There is talk of Kirkland possibly relocating to Las Vegas or California once his three months in the halfway house are up. Miller told me that it is very possible to transfer him to another state where he will have to check in with a parole officer from time to time during his probation. So for now, Kirkland will train in Austin while he sorts out life on the outside and puts his team back together or makes it over entirely.

“Pops, that’s my really my only coach as far as boxing and training me. Ann is a conditioning coach. Pops is my boxing coach,” James explained. “I’ll probably still have him in my corner. He is 70+ years-old. His birthday just recently passed. I’ll still be training with him. He had a minor stroke while I was locked up but they say he’s better than ever, which is a blessing. So I am looking forward to still working the mitts with him. Basically just keep the same people in my corner as far as Pops. I really don’t know about the outcome of Ann Wolfe. Like I said, I have a lot of unanswered questions that I need to get after. But I really am looking forward to working with a new trainer and just starting over fresh.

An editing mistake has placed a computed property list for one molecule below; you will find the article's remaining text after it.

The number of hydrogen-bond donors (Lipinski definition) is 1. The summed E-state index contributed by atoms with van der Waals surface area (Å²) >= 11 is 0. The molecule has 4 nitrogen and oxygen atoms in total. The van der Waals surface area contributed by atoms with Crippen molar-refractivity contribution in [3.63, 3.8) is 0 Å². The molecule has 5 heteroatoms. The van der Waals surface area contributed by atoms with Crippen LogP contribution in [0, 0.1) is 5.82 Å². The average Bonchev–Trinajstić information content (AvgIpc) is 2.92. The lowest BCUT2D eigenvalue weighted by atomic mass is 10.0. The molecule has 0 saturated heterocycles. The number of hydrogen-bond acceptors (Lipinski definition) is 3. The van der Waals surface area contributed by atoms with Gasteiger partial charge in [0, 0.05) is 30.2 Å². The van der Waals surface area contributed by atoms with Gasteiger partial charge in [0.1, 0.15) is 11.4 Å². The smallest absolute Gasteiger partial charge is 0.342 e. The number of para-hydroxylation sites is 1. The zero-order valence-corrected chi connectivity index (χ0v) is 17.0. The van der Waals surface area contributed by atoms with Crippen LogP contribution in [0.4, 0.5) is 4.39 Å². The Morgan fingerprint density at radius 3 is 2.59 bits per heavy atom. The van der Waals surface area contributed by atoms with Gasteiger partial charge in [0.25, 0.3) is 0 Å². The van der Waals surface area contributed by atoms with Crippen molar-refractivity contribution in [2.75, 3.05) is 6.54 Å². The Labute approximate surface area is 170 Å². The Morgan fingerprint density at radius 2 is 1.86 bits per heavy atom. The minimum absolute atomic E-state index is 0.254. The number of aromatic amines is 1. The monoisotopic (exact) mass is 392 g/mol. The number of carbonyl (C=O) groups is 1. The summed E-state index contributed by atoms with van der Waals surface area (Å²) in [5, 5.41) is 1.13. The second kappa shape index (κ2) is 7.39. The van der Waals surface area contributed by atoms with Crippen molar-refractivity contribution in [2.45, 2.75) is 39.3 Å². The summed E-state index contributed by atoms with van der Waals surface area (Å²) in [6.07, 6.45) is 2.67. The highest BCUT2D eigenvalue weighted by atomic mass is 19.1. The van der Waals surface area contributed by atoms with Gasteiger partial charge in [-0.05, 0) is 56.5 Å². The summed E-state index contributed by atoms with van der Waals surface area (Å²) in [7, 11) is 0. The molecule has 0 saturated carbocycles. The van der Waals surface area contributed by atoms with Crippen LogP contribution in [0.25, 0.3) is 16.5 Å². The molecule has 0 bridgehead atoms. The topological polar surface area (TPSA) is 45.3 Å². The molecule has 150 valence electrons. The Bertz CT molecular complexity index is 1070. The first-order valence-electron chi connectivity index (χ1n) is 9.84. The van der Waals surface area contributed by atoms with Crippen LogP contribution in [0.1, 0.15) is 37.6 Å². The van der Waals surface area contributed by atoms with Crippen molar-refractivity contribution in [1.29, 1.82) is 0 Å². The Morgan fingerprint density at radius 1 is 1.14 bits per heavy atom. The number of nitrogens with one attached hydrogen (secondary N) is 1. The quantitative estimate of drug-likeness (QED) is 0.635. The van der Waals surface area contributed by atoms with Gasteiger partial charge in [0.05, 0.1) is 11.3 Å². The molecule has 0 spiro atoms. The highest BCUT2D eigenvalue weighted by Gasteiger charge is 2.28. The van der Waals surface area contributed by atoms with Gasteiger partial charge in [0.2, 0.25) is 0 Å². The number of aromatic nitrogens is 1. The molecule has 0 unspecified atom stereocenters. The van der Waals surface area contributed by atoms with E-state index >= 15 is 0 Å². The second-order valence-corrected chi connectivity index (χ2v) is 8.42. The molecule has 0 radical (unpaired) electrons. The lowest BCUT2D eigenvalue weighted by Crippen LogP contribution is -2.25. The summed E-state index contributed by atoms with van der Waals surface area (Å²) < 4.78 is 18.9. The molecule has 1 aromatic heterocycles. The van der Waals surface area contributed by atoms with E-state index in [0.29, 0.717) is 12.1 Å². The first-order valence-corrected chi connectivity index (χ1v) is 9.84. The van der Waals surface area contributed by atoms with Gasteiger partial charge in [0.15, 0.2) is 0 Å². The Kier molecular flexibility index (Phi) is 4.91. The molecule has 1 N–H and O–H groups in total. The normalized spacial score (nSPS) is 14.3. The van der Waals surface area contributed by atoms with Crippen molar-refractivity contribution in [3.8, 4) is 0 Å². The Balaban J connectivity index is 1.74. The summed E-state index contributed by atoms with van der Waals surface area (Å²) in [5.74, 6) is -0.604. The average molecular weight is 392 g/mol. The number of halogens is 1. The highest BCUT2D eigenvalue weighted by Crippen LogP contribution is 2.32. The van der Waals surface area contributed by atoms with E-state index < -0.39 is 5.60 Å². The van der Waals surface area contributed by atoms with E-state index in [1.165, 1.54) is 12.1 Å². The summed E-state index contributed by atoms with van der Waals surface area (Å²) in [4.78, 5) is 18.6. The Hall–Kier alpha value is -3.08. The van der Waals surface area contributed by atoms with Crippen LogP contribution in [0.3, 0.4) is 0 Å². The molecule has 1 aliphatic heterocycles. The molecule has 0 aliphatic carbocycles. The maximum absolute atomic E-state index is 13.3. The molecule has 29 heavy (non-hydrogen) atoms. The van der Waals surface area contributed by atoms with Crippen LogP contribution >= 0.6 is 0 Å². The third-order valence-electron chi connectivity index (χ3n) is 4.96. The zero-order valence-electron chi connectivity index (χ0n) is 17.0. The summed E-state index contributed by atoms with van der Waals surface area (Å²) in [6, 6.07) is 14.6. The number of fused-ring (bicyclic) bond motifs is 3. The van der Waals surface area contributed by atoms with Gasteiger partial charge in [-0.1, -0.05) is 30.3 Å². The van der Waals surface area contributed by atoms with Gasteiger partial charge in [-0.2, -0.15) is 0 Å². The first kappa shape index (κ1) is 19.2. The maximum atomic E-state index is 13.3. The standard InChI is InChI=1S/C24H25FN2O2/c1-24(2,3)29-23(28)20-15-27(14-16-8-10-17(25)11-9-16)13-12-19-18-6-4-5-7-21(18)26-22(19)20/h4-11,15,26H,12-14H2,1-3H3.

“As far as boxing career,” he continued, “where I see myself, as far as what do I have left or do I think I can still be world champion, I feel like the game’s just begun. I’m back and ready. I’m still hungry. So, this made me even stronger so I’m still willing to do whatever it takes to be a world champion. The only concern I have is who is going to my trainer. That’s my biggest concern. But as far as boxing and wanting to train and wanting to get back to where I was, it’s not a question to be asked. It’s already said and done. I’m ready.”

Kirkland truly believes he will be able to pick up where he left off though he is mindful of how long the road back might be and the process of getting back to championship form.

“Man, you just got to see it to believe it,” he said when I asked him how hungry he was. “To me, it’s just going to be more of a blessing. As far as eager to get back to the top, I’m so ready to get to that position. They just have to put those fighters in front of me so I can be able to get out there and get it. I would like to start at a nice pace, whoever I fight, but eventually, next two or three fights, if I can jump right back to the top so I can take back where I belong. Take my place.”